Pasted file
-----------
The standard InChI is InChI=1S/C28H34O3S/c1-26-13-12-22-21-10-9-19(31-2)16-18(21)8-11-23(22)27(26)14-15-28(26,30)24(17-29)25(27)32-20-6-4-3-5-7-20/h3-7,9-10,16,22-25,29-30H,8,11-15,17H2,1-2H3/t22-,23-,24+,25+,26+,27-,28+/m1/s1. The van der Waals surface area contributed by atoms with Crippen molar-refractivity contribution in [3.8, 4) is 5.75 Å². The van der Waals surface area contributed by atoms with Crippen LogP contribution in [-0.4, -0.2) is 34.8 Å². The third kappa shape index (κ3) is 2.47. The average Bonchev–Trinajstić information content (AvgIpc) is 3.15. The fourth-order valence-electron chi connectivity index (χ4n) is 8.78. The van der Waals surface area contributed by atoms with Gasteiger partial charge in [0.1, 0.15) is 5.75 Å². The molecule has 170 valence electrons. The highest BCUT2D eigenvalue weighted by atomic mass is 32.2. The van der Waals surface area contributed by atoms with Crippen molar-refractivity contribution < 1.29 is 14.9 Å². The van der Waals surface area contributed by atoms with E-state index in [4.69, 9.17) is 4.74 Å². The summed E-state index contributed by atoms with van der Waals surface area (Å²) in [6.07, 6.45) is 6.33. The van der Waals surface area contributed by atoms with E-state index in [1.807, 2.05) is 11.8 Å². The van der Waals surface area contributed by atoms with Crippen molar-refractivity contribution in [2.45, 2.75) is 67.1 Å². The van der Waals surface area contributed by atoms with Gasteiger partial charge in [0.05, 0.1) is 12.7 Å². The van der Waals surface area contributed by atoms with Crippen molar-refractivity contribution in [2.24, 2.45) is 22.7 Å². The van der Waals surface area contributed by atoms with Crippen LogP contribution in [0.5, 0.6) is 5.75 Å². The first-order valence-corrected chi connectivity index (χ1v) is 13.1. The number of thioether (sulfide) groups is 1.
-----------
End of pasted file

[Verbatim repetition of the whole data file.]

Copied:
The standard InChI is InChI=1S/C28H34O3S/c1-26-13-12-22-21-10-9-19(31-2)16-18(21)8-11-23(22)27(26)14-15-28(26,30)24(17-29)25(27)32-20-6-4-3-5-7-20/h3-7,9-10,16,22-25,29-30H,8,11-15,17H2,1-2H3/t22-,23-,24+,25+,26+,27-,28+/m1/s1. The van der Waals surface area contributed by atoms with Crippen molar-refractivity contribution in [3.8, 4) is 5.75 Å². The van der Waals surface area contributed by atoms with Crippen LogP contribution in [-0.4, -0.2) is 34.8 Å². The third kappa shape index (κ3) is 2.47. The average Bonchev–Trinajstić information content (AvgIpc) is 3.15. The fourth-order valence-electron chi connectivity index (χ4n) is 8.78. The van der Waals surface area contributed by atoms with Gasteiger partial charge in [0.1, 0.15) is 5.75 Å². The molecule has 170 valence electrons. The highest BCUT2D eigenvalue weighted by atomic mass is 32.2. The van der Waals surface area contributed by atoms with Crippen molar-refractivity contribution < 1.29 is 14.9 Å². The van der Waals surface area contributed by atoms with E-state index in [4.69, 9.17) is 4.74 Å². The summed E-state index contributed by atoms with van der Waals surface area (Å²) in [6.07, 6.45) is 6.33. The van der Waals surface area contributed by atoms with E-state index in [1.807, 2.05) is 11.8 Å². The van der Waals surface area contributed by atoms with Crippen molar-refractivity contribution in [2.45, 2.75) is 67.1 Å². The van der Waals surface area contributed by atoms with Gasteiger partial charge in [0.05, 0.1) is 12.7 Å². The van der Waals surface area contributed by atoms with Crippen molar-refractivity contribution in [2.24, 2.45) is 22.7 Å². The van der Waals surface area contributed by atoms with Crippen LogP contribution in [0.5, 0.6) is 5.75 Å². The first-order valence-corrected chi connectivity index (χ1v) is 13.1. The number of thioether (sulfide) groups is 1.